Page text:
The Cook Islands say visitors will need to be fully vaccinated when travel resumes.
Yesterday prime minister Mark Brown announced the islands would remain at alert Level 2 until there had been 2 weeks without Covid-19 cases in the community in New Zealand.
"All future tourists to the Cook Islands aged above 12 years would need to be fully vaccinated (except those with a medical certificate)," said the prime minister's office.
Revealed during a scheduled alert-level review, the prime minister said that the pause would be extended and travel was unlikely to restart before the whole of New Zealand was at Level 1.
Repatriation flights would be arranged for Cook Islanders who had been sheltering in place in New Zealand for the past 27 days.
"We know that our tourism market is resilient and so too is our economy. We saw how fast tourism bounced back in May and it will happen again," he said.
PM Brown said that as one of the few countries to have yet to record a case of Covid-19, they did not want to jeopardise this now.
"While we acknowledge that at some point in the future all countries will need to learn to live with COVID-19, that time has not yet come," he said. "We do not want an outbreak here."
There will be another review of the inbound travel suspension on 28 September.
No vaccine, no vacation
Some Cook Island resorts had pre-empted the move and have been asking that patrons be fully vaccinated. This month, the Rarotongan said it would be asking guests to provide proof of vaccination and negative Covid results before booking.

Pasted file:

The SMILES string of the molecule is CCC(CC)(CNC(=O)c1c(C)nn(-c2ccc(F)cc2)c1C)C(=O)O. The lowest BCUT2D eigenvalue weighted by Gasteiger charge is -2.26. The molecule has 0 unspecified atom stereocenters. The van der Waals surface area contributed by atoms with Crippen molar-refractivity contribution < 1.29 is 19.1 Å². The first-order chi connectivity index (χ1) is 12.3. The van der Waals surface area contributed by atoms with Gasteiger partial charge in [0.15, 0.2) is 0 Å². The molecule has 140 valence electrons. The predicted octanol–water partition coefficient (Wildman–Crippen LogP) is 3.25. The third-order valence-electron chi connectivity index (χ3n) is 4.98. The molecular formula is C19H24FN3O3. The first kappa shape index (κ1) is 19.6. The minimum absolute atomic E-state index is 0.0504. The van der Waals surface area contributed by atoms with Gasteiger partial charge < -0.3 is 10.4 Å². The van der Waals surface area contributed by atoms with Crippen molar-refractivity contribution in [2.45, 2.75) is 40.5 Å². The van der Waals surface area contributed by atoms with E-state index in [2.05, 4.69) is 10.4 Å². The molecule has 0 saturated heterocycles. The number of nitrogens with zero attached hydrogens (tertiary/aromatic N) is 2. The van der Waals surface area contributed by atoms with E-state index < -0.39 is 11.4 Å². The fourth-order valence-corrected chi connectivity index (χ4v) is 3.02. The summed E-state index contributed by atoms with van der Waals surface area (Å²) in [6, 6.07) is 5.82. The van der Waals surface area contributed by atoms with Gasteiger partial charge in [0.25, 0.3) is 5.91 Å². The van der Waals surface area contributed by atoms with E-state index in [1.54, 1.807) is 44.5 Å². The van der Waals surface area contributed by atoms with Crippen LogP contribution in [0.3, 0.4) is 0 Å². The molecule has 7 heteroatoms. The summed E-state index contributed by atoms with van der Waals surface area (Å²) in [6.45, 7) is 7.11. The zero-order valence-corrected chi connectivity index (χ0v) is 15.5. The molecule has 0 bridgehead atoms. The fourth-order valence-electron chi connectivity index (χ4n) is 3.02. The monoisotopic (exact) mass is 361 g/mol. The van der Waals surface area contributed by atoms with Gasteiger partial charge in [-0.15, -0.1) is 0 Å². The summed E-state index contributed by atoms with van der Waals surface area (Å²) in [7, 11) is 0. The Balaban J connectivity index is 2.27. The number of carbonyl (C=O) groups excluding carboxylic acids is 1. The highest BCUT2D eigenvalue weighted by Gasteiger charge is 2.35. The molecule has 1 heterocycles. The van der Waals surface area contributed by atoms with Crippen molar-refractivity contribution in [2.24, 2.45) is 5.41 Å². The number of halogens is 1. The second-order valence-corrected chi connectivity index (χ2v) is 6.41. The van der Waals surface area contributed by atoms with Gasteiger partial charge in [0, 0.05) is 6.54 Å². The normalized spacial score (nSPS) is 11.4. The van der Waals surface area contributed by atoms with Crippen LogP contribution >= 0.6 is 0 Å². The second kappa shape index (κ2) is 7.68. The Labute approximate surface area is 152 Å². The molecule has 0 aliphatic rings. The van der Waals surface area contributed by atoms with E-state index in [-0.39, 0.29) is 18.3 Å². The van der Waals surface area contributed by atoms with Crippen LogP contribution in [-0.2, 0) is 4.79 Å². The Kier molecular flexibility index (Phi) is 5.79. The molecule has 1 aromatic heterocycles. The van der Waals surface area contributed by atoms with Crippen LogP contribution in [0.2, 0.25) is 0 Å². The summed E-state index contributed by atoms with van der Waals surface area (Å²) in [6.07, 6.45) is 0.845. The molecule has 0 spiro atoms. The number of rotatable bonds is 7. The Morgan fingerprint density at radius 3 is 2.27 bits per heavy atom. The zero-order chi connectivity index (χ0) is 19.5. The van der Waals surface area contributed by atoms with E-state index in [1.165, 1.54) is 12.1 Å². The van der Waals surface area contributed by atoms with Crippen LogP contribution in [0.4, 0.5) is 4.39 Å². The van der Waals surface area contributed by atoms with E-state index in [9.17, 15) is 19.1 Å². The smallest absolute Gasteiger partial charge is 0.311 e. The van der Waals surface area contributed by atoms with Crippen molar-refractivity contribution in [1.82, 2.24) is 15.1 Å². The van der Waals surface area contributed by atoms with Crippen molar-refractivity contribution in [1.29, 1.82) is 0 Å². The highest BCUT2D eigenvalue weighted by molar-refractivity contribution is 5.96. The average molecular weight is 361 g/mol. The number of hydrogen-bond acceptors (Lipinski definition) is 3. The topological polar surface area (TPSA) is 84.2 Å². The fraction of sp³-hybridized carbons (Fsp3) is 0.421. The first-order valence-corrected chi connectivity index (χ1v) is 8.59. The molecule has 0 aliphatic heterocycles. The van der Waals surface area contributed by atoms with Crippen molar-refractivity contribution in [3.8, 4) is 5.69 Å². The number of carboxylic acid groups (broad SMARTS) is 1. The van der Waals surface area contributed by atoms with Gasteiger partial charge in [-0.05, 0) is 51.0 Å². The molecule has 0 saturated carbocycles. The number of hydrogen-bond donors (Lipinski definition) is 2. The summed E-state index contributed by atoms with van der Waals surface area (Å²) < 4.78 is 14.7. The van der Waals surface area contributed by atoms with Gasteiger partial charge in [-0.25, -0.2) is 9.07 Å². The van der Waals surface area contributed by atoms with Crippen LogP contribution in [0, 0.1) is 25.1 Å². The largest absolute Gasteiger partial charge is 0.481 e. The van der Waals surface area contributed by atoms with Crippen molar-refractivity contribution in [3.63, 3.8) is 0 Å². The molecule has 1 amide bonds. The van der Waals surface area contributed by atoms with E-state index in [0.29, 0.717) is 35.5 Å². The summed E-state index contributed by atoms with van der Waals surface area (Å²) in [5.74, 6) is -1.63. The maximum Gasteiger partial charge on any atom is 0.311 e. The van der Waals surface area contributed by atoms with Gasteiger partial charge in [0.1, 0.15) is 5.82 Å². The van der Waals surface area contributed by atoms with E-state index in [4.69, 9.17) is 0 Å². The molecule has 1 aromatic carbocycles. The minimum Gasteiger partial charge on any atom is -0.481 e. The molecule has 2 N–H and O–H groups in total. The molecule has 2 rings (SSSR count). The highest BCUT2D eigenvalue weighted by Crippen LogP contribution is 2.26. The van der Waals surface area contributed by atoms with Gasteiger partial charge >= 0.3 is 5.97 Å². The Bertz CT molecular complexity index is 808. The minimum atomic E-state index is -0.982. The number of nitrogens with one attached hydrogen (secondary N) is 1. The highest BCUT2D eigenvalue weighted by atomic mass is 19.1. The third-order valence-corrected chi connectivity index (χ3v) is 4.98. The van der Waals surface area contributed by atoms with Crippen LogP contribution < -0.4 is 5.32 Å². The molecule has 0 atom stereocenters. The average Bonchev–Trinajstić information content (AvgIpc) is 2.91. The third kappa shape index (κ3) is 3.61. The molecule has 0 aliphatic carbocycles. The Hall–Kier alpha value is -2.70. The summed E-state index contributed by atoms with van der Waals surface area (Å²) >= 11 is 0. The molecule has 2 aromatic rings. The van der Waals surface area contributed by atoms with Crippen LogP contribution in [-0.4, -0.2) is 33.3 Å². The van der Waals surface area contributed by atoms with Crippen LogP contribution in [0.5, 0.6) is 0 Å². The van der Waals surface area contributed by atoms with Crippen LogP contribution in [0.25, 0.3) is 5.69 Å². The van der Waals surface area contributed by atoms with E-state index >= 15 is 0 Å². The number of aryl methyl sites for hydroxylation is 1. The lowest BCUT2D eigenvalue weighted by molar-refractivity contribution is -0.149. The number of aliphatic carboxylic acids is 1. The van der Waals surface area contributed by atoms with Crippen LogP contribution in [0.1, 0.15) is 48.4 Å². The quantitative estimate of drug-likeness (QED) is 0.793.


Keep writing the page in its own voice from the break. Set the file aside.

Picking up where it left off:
However, when the border reopens to travellers, proof of vaccination will now be required to enter the country.
This will likely have an effect on New Zealanders already planning a trip to Rarotonga.
Regional GM for Cook Islands Tourism, Graeme West welcomed the news as a roadmap to reopening the islands for vaccinated tourists.
"Many people are longing to get to our tropical paradise for a break," he said. "Knowing what the new requirements are likely to be allows them to get vaccinated and prepare for the border re-opening."
While Auckland was waiting to return to Level 1, West speculated that direct flights from Christchurch would be an option.
A direct South Island-Rarotonga service was proposed last year by Pasifika Air, but is yet to materialise.
Larger bookings and family groups through the end of the year have said that they are uncertain whether younger members will be vaccinated by then.
One Kiwi family with bookings for the end of October said that the situation was "interesting", given their teenage children were yet to receive their first dose and some family members were against vaccines.
Cook Islands repatriation flights from Christchurch
Cook Islands residents would now be able to register for repatriation flights.
While no flights have yet to be announced the Prime Minister's office said that Cook Islanders in parts of New Zealand at Level 2 would be flown out through Christchurch Airport.
Cook Islanders and those with resident class visas have been blocked out of the country since 18 August and the one-way travel ban was established.
The Cooks ministry of foreign affairs said they were aware of 350 Cook Islands residents currently sheltering in New Zealand who had indicated they wanted to fly home, 125 of whom are in regions under Level 2.
Returnees would have to isolate for at least 7 days in MIQ in Rarotonga.